Deploying Hardware Support Managers

The deployment method and the management of a hardware support manager plug-in are determined by the respective OEM.

Several of the major OEMs develop and supply hardware support managers. For example:
  • Dell

    The hardware support manager that Dell provides is part of their host management solution, OpenManage Integration for VMware vCenter (OMIVV), which you deploy as an appliance.

  • HPE

    The hardware support managers that HPE provides are part of their management tools, iLO Amplifier and OneView, which you deploy as appliances.

  • Lenovo

    The hardware support manager that Lenovo provides is part of their server management solution, Lenovo XClarity Integrator for VMware vCenter, which you deploy as an appliance.

  • Hitachi

    The hardware support manager that Hitachi provides, Hitachi Unified Compute Platform Advisor, is infrastructure automation and management software for all Hitachi converged, hyperconverged, and integrated systems, which you deploy as an appliance.

  • Cisco

    The hardware support manager that Cisco provides is integrated with Cisco Intersight Infrastructure Service, which is part of Cisco Intersight and you activate the hardware support manager from within the Cisco Intersight SaaS-based management platform. No additional appliances are required on your vCenter Server instance.

You can find the full list of all VMware-certified hardware support managers in the VMware Compatibility Guide at https://www.vmware.com/resources/compatibility/search.php?deviceCategory=hsm.

Deploying and Configuring Hardware Support Managers

Regardless of the hardware vendor, you must deploy the hardware support manager appliance on a host with sufficient memory, storage, and processing resources. Typically, hardware support manager appliances are distributed as OVF or OVA templates. You can deploy them on any host in any vCenter Server instance.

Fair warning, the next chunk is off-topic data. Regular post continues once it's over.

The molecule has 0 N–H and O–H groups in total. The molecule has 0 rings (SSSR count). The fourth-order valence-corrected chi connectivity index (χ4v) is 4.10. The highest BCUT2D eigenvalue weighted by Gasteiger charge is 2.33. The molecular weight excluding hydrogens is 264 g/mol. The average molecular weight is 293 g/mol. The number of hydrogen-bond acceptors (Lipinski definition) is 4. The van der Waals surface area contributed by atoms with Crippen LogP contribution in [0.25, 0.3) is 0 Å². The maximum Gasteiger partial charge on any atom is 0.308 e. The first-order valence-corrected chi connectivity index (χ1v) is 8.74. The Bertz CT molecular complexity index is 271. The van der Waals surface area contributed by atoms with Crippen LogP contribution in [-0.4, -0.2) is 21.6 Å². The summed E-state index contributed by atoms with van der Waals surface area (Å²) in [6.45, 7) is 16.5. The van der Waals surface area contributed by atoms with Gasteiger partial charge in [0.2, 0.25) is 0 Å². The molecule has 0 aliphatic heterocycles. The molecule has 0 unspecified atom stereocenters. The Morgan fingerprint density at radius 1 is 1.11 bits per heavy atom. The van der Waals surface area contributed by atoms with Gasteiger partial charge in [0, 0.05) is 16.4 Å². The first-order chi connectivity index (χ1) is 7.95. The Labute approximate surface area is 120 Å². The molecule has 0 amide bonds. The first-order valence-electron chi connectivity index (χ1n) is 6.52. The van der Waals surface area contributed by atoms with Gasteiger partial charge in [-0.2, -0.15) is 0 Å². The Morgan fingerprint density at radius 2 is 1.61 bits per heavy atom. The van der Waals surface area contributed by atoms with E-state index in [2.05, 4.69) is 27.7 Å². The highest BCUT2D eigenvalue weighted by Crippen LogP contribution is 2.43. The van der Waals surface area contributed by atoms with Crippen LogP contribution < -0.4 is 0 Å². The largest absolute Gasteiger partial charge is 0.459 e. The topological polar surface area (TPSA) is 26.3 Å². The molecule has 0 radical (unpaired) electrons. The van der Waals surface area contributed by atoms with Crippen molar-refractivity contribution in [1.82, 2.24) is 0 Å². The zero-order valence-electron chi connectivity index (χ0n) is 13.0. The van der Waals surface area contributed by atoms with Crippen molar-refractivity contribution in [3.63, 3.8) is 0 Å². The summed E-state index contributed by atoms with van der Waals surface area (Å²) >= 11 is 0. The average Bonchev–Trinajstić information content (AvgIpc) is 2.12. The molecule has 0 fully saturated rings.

Note: If vCenter Server is configured with a proxy for internet access, the proxy must be able to reach any hardware support manager registered with that vCenter Server instance. You must either assign the hardware support manager a private IP address within the 10.x.x.x range, which is automatically exempt from proxy use, or enable a direct access to the registered hardware support manager by configuring the proxy settings with an exception for its IP address.

After you deploy the appliance, you must power on the appliance virtual machine and register the appliance as a vCenter Server extension. You might need to log in to the appliance as an administrator. Each hardware support manager might register with only one or multiple vCenter Server systems.

A vCenter Server plug-in user interface might become available in the vSphere Client after you deploy a hardware support manager appliance, but the hardware support manager might also have a separate user interface of its own. For example, OMIVV, iLO Amplifier, and Lenovo XClarity Integrator for VMware vCenter all have a vCenter Server plug-in user interface, which helps you configure and work with the respective hardware support manager.

Each hardware support manager has its own mechanism of managing the actual firmware packages and making firmware add-ons available for you to choose.

The successful integration between the hardware support manager and vSphere Lifecycle Manager might require a specific configuration of the hardware support manager. For example, with OMIVV, you must first create a connection profile. Then, you must create a cluster profile and associate it with a cluster before you can add a firmware add-on from Dell to the image for that cluster.

For detailed information about deploying, configuring, and managing hardware support managers, refer to the respective OEM-provided documentation.